General Electric is reportedly planning to end all energy equipment sales to Iran and close its Tehran office due to pressure stemming from U.S. sanctions imposed on the Islamic regime.
The Wall Street Journal writes:
GE’s foreign subsidiaries were preparing up to $150 million in bids for pipelines, compressors and subsea equipment in Iran and had been in talks with an Iranian manufacturer to make energy equipment, the people said. The company has all but abandoned those plans, the people said, since President Donald Trump announced on May 8 that the U.S. would pull out of the nuclear deal and impose strong new sanctions against Iran and companies doing business there.
“We are adapting our activities in Iran as necessary to conform with recent changes in U.S. law,” said a spokesperson for the conglomerate, adding, “GE’s activities in Iran to date have been limited and in compliance with U.S. government rules, licenses and policies.”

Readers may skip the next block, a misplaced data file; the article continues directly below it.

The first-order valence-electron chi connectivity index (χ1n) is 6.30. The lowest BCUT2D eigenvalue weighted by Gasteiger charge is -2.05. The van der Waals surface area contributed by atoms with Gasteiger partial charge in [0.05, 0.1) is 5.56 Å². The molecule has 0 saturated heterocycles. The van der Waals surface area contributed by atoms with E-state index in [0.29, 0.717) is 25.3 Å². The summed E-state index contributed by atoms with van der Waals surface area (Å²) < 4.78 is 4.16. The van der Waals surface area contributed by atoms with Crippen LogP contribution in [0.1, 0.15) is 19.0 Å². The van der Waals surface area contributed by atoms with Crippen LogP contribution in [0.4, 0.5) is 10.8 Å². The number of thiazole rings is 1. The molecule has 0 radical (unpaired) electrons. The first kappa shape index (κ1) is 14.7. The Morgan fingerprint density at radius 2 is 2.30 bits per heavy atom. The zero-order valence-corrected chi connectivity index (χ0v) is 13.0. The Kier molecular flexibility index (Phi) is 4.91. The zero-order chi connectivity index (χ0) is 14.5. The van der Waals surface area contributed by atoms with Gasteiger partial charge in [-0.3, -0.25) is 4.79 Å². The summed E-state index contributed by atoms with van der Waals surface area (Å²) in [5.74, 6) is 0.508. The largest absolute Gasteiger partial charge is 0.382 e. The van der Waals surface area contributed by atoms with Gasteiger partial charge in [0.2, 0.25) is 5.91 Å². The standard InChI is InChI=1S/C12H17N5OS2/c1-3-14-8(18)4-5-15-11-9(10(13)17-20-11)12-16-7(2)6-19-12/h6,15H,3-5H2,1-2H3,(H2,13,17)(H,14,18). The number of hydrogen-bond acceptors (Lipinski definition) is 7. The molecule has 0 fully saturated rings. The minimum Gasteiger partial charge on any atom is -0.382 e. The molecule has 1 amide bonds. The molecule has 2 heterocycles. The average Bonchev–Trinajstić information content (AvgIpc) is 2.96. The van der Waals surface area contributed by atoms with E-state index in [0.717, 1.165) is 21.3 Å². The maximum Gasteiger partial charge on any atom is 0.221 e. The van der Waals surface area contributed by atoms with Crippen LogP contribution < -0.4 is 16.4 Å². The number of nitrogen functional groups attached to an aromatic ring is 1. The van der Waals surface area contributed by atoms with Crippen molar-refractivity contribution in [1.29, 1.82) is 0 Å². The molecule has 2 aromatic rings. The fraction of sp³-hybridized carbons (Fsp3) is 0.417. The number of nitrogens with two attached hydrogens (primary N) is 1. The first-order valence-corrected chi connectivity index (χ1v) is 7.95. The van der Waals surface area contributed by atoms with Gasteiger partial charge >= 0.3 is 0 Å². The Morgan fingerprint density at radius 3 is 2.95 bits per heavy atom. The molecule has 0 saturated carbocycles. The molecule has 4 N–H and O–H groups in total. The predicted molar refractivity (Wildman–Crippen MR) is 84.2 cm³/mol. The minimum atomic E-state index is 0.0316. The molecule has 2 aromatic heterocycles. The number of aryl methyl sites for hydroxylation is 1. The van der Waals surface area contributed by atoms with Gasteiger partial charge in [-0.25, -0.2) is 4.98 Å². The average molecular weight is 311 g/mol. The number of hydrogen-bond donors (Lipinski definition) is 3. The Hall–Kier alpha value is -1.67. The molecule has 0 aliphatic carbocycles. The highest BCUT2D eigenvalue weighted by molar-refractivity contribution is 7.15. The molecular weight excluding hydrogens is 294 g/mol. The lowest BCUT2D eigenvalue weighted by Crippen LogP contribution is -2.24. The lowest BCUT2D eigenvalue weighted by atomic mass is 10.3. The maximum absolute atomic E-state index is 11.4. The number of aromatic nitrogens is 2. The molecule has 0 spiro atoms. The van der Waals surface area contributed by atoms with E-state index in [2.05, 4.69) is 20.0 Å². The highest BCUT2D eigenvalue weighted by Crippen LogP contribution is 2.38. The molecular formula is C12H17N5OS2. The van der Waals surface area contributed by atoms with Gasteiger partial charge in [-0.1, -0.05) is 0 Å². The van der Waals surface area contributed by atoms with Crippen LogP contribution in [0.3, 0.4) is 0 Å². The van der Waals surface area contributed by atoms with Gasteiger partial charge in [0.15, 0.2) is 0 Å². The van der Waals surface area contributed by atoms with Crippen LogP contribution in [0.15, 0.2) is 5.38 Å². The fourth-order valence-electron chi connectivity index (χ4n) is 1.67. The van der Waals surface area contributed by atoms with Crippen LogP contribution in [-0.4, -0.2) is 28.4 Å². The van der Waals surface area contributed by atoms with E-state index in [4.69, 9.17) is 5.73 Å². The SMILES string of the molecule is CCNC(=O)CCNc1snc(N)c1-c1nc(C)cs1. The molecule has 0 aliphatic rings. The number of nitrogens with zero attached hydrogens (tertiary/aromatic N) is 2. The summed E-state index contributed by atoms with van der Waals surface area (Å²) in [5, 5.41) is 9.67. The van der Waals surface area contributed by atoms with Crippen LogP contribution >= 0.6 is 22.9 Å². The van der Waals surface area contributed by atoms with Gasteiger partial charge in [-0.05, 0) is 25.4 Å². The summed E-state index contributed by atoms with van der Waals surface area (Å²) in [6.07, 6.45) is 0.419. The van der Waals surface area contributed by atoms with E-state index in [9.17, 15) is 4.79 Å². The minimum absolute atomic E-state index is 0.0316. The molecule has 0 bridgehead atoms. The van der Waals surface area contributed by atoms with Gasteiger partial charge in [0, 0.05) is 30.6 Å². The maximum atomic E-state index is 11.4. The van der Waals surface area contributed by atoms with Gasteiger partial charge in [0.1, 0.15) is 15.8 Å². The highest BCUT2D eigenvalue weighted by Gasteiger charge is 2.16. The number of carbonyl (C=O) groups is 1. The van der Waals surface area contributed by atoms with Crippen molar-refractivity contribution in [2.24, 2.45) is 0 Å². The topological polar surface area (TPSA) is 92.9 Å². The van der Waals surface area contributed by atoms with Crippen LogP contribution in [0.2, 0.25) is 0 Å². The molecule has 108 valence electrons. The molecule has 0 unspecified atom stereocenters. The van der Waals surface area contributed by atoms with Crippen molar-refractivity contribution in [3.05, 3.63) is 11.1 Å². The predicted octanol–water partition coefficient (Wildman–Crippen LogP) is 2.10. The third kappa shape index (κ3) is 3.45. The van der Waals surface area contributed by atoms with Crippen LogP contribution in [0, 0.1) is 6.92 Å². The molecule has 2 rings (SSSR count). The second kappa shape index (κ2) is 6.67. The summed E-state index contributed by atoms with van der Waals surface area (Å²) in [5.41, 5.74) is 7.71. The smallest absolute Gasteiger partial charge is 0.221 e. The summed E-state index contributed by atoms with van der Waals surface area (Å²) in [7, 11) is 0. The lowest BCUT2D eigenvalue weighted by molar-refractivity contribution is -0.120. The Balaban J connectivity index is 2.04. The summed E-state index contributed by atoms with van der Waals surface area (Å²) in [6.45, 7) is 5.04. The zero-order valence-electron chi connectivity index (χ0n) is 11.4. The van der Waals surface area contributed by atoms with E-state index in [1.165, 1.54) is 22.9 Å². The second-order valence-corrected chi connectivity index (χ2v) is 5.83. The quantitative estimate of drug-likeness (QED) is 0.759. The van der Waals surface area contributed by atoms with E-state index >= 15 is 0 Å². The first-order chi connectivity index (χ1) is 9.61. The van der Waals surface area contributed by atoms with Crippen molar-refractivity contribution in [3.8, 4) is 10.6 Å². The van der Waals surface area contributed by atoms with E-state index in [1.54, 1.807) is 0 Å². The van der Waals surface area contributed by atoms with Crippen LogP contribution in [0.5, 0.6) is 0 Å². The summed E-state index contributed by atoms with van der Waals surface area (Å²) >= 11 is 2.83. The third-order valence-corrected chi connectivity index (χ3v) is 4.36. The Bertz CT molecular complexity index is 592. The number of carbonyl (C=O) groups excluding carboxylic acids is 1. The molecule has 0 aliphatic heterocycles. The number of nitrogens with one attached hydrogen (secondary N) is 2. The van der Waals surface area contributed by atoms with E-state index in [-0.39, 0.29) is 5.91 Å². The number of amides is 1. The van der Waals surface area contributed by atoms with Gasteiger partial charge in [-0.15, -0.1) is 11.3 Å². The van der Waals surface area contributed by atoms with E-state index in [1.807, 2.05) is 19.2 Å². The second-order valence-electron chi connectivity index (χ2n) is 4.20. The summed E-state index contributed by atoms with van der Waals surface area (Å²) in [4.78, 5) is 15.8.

On Wednesday, the U.S. Treasury placed several Iranian state groups on its sanctions blacklist, accusing them of serious human rights abuses and censorship.
In the latest of a series of actions meant to increase pressure on the Tehran regime, the Treasury Department named the semi-official paramilitary group Ansar-e-Hezbollah and three of its leaders to its sanctions list.
The goal is to lock those who are blacklisted out of the global financial and commercial system.
Ansar-e-Hezbollah is “an organization supported by the Iranian regime that harasses and attacks the Iranian people,” the Treasury said, citing its alleged role in acid attacks against women seen as improperly dressed in Isfahan, and other violent attacks on student protestors.
The Treasury also sanctioned Tehran’s Evin Prison, used to house political prisoners, saying people held there are subject to sexual assaults, physical assaults, and electric shock.
“Treasury is taking action to hold the Iranian regime accountable for ongoing human rights abuses, censorship, and other despicable acts it commits against its own citizens,” said Treasury Secretary Steven Mnuchin in a statement.
Wednesday’s announcement added to a series of moves to increase political and economic pressure on Tehran after President Donald Trump’s May 8 decision to withdraw from the Iran nuclear accord.
Agence France-Presse contributed to this report.